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Project Sampoorna for Malnutrition

  • IASbaba
  • November 10, 2021
  • 0
UPSC Articles
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HEALTH/ GOVERNANCE

  • GS-2: Issues relating to development and management of Social Sector/Services relating to Health

Project Sampoorna for Malnutrition

Context: Project Sampoorna which was successfully implemented in Bongaigaon district of Assam is a model that can be easily implemented anywhere in reducing child malnutrition

  • The project has resulted in the reduction of malnutrition in children using near zero economic investment.

Vicious Cycle of Malnutrition

  • Malnourished child growing into an unhealthy adolescent, and then further into an anaemic pregnant young woman giving birth to an asphyxiated low birth weight baby.
  • This baby then facing possible developmental delays, only to grow into a malnourished child; and this child who struggles further for nutrition.
  • In order to break out of this vicious cycle, the low-hanging fruit had to be targeted — children’s nutrition.

About Project Sampoorna

  • Bongaigaon district in Assam has a total of 2,416 malnourished children; 246 cases of Severe Acute Malnutrition (SAM) and 2,170 instances of Moderate Acute Malnutrition (MAM).
  • Based on the success of the community-based COVID-19 management model (Project Mili Juli), Project Sampoorna was launched targeting the mothers of SAM/MAM children, the tagline being ‘Empowered Mothers, Healthy Children’.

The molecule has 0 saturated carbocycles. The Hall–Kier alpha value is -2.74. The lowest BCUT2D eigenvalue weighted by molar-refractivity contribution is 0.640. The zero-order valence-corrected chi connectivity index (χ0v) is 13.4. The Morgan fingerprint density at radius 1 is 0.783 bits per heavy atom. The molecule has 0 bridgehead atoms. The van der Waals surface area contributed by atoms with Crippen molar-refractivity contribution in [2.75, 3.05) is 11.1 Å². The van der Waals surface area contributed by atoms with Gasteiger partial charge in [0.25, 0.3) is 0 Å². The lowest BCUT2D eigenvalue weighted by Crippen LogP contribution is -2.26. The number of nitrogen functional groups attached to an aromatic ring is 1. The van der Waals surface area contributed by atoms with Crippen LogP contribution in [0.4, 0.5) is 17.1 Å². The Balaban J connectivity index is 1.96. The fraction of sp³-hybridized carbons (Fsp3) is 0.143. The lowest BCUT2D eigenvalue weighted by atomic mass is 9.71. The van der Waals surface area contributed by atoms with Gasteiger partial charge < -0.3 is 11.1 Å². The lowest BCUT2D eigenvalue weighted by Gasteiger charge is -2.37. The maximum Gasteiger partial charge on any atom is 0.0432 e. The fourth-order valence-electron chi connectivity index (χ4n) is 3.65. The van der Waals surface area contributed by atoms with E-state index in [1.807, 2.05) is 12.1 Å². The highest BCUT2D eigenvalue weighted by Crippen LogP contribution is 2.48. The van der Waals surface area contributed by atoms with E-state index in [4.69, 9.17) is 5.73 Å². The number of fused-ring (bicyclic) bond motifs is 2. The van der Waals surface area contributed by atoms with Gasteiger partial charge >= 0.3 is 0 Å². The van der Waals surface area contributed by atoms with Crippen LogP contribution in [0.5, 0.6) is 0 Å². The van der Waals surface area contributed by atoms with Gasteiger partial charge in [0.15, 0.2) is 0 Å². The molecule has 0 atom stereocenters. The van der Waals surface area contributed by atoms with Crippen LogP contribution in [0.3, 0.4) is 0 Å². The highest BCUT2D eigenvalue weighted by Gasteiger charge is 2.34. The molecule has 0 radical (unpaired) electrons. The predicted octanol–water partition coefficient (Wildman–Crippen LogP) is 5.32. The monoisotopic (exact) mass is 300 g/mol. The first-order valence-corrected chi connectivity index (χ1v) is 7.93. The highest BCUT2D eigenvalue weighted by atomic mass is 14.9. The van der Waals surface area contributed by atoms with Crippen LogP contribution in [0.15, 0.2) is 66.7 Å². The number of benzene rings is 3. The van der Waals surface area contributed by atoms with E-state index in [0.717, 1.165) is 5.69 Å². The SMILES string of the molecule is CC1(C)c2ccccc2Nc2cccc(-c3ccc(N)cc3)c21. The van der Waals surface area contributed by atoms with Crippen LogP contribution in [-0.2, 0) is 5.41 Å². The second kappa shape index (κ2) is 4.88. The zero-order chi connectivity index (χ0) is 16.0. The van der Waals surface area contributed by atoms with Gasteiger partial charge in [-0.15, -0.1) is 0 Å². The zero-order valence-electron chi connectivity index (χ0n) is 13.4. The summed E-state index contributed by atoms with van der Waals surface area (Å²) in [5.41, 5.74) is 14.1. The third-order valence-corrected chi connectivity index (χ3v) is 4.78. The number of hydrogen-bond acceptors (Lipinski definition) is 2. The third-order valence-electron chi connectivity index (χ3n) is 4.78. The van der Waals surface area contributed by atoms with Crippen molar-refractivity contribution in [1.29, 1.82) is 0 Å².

• The mother of a healthy child of the same Anganwadi Centre (AWC) was identified and paired her with the target mother; they would be ‘Buddy Mothers’ (2,416 pairs). 
  • They were usually neighbours and shared similar socio-economic backgrounds. The pairs were given diet charts to indicate the daily food intake of their children; 
  • Buddy mothers would have discussions about this on all Tuesdays at the AWC. Local practices related to nutrition would also be discussed.
  • 100 millilitres of milk and an egg on alternate days was arranged for all 2,416 children for the first three months, giving time for their mothers to stabilise themselves in the newly found jobs. 
  • The project has yielded encouraging results; maternal deaths for six months have fallen from 16 to three and infant deaths from 130 to 63.
  • By March 2021, 84.96% of SAM children and 97.3% MAM children were normal.
  • Children who had not improved were checked and treated by doctors under the Rashtriya Bal Swasthya Karyakram (RBSK). 

What were the hurdles for the project?

  • The major hindrance to the project was patriarchy. Mothers had to be empowered financially for sustained results
  • Therefore, they were enrolled in Self Help Groups (SHGs) under the National Rural Livelihoods Mission (NRLM). By the end of three months, 74.3% of mothers were enrolled in SHGs and by the end of a year, it was 90%. 

Conclusion

  • Project Sampoorna had prevented at least 1,200 children from becoming malnourished over the last year. 
  • The National Nutrition Mission and the State government recognised our project in the ‘Innovation Category’. 
  • The model can easily be implemented anywhere in the world. 

Connecting the dots:

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